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The Copyright Term Extension Act (CTEA)

  1. The Copyright Term Extension Act (CTEA) was passed in 1998.
    What are the purposes of the act? Specifically identify the copyright extension for both individuals as well as the corporations?
  2. The Act has also been called the Mickey Mouse Protection Act? Why? Specifically identify the threats companies like Disney faced and
    continue to face.
  3. How does this act specifically tie into the public domain?


Copyright Term Extension Act

The Copyright Term Extension Act was enacted in 1998 for purposes such as providing
sufficient copyright protection for American works and more so, to have a continuation of
economic benefits when copyrighted work are exploited. It also brought about job creation. With
the provision of adequate copyright protection, an important foundation is not only for the
present times, but also for the future. Less incentives will be experienced for individuals who
wish to become creators. It would also be fair deal to protect the works of authors for their
descendants. This would work by having the authors’ copyrights remain valuable resources for
their families. For individuals, the copyright would go for 50 years plus the author’s life, while
75 years are awarded to corporates.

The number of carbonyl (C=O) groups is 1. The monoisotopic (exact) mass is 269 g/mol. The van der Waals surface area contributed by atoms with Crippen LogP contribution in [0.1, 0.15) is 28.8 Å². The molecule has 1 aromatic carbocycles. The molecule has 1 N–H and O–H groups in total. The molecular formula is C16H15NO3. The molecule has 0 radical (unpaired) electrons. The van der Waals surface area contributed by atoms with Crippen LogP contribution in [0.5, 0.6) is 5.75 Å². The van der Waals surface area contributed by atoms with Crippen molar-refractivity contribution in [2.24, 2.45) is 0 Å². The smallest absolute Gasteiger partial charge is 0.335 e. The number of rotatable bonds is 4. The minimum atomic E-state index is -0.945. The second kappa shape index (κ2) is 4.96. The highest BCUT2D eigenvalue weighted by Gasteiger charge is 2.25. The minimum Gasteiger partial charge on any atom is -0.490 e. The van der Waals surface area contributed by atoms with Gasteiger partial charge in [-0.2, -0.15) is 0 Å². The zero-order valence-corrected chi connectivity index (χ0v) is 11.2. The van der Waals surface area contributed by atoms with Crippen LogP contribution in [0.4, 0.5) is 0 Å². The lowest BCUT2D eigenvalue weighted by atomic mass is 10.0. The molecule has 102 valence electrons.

The nickname “Mickey Mouse Protection Act” was brought about by the Disney
Company strategically lobbying for the Act, which as a result of delayed streaming and
production of the Mickey Mouse movies. Efforts trying to prevent the Extension Act from being
passed came from all sides, which caused a threat to the success of the term. For some, the
extension Act meant more costs to the American people, which did not get any benefit as per
their thoughts. Companies faced the claim that the legislation was totally unconstitutional in
accomplishing the State’s mandate to bring about improvement in science and arts. To support
this, they argue that majority of the works only fetch profits during the first years and go dormant
when pushed off the market, thus extending the term has no economic benefit. Copyright
protection does not last for life. This means that copyright does grow old and eventually dies,
and the efforts falls to the public.

The Act ties to the public domain in that when a work enters it, it means the public can
modify and own it, therefore, giving it a new look or a new sense as per their preference. The
work can be used without permission from anyone as it is owned by no one. The extension Act
had it that no new works would be pushed to the public domain until 2019. The Act also ties to
the public domain in that works without proper copyright notice were included in it too. All
published works ought to be published and if not, the work was put into the public domain.



Miller, M. (2014). “Walt Disney and the American Dream”

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